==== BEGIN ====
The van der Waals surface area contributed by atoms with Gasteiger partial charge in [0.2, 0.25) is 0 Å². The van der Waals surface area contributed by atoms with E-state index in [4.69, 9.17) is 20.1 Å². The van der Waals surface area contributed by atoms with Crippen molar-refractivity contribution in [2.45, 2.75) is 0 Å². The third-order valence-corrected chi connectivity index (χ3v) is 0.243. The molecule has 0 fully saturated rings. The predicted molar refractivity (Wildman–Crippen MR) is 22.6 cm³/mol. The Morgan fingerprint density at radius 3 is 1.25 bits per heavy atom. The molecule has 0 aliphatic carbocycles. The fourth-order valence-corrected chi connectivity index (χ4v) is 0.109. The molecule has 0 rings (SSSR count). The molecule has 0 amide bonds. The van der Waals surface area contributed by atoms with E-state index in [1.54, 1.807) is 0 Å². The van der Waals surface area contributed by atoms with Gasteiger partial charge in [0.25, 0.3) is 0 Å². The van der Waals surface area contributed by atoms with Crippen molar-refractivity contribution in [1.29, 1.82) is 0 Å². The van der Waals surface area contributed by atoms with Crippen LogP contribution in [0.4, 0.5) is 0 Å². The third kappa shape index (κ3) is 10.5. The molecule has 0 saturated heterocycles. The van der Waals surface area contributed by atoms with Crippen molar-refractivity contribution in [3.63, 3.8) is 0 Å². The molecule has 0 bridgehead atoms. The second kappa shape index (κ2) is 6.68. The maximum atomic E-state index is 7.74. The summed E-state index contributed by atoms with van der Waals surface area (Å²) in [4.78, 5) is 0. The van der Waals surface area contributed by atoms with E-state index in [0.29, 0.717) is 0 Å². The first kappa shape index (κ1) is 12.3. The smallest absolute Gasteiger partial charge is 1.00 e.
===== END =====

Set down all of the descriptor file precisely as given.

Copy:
The van der Waals surface area contributed by atoms with Gasteiger partial charge in [0.2, 0.25) is 0 Å². The van der Waals surface area contributed by atoms with E-state index in [4.69, 9.17) is 20.1 Å². The van der Waals surface area contributed by atoms with Crippen molar-refractivity contribution in [2.45, 2.75) is 0 Å². The third-order valence-corrected chi connectivity index (χ3v) is 0.243. The molecule has 0 fully saturated rings. The predicted molar refractivity (Wildman–Crippen MR) is 22.6 cm³/mol. The Morgan fingerprint density at radius 3 is 1.25 bits per heavy atom. The molecule has 0 aliphatic carbocycles. The fourth-order valence-corrected chi connectivity index (χ4v) is 0.109. The molecule has 0 rings (SSSR count). The molecule has 0 amide bonds. The van der Waals surface area contributed by atoms with E-state index in [1.54, 1.807) is 0 Å². The van der Waals surface area contributed by atoms with Gasteiger partial charge in [0.25, 0.3) is 0 Å². The van der Waals surface area contributed by atoms with Crippen molar-refractivity contribution in [1.29, 1.82) is 0 Å². The van der Waals surface area contributed by atoms with Crippen LogP contribution in [0.4, 0.5) is 0 Å². The third kappa shape index (κ3) is 10.5. The molecule has 0 saturated heterocycles. The van der Waals surface area contributed by atoms with Crippen molar-refractivity contribution in [3.63, 3.8) is 0 Å². The molecule has 0 bridgehead atoms. The second kappa shape index (κ2) is 6.68. The maximum atomic E-state index is 7.74. The summed E-state index contributed by atoms with van der Waals surface area (Å²) in [4.78, 5) is 0. The van der Waals surface area contributed by atoms with E-state index in [0.29, 0.717) is 0 Å². The first kappa shape index (κ1) is 12.3. The smallest absolute Gasteiger partial charge is 1.00 e.